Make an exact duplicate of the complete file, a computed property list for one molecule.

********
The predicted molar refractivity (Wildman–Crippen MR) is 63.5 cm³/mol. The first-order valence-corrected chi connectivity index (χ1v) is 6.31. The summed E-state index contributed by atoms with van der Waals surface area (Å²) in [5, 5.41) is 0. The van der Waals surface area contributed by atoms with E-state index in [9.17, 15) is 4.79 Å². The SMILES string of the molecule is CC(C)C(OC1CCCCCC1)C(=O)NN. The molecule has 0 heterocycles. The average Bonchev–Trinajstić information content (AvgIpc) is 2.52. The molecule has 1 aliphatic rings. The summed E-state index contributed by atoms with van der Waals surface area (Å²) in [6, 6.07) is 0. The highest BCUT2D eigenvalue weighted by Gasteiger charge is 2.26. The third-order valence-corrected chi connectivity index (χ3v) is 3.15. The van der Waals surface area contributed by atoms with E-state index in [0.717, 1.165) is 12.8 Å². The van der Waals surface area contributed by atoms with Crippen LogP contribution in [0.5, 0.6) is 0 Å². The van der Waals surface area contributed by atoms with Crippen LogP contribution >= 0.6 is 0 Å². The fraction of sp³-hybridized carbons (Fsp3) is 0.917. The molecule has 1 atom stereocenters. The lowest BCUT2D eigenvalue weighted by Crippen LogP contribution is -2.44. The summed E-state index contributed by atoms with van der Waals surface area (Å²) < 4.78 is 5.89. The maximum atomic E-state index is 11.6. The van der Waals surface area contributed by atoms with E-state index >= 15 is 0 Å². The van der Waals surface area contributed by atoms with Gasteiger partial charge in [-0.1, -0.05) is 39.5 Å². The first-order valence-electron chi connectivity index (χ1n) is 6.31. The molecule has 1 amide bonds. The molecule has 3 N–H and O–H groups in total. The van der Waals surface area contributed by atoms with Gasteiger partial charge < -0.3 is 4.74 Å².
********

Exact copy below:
The predicted molar refractivity (Wildman–Crippen MR) is 63.5 cm³/mol. The first-order valence-corrected chi connectivity index (χ1v) is 6.31. The summed E-state index contributed by atoms with van der Waals surface area (Å²) in [5, 5.41) is 0. The van der Waals surface area contributed by atoms with E-state index in [9.17, 15) is 4.79 Å². The SMILES string of the molecule is CC(C)C(OC1CCCCCC1)C(=O)NN. The molecule has 0 heterocycles. The average Bonchev–Trinajstić information content (AvgIpc) is 2.52. The molecule has 1 aliphatic rings. The summed E-state index contributed by atoms with van der Waals surface area (Å²) in [6, 6.07) is 0. The highest BCUT2D eigenvalue weighted by Gasteiger charge is 2.26. The third-order valence-corrected chi connectivity index (χ3v) is 3.15. The van der Waals surface area contributed by atoms with E-state index in [0.717, 1.165) is 12.8 Å². The van der Waals surface area contributed by atoms with Crippen LogP contribution in [0.5, 0.6) is 0 Å². The van der Waals surface area contributed by atoms with Crippen LogP contribution >= 0.6 is 0 Å². The fraction of sp³-hybridized carbons (Fsp3) is 0.917. The molecule has 1 atom stereocenters. The lowest BCUT2D eigenvalue weighted by Crippen LogP contribution is -2.44. The summed E-state index contributed by atoms with van der Waals surface area (Å²) < 4.78 is 5.89. The maximum atomic E-state index is 11.6. The van der Waals surface area contributed by atoms with E-state index >= 15 is 0 Å². The van der Waals surface area contributed by atoms with Gasteiger partial charge in [-0.1, -0.05) is 39.5 Å². The first-order valence-electron chi connectivity index (χ1n) is 6.31. The molecule has 1 amide bonds. The molecule has 3 N–H and O–H groups in total. The van der Waals surface area contributed by atoms with Gasteiger partial charge < -0.3 is 4.74 Å².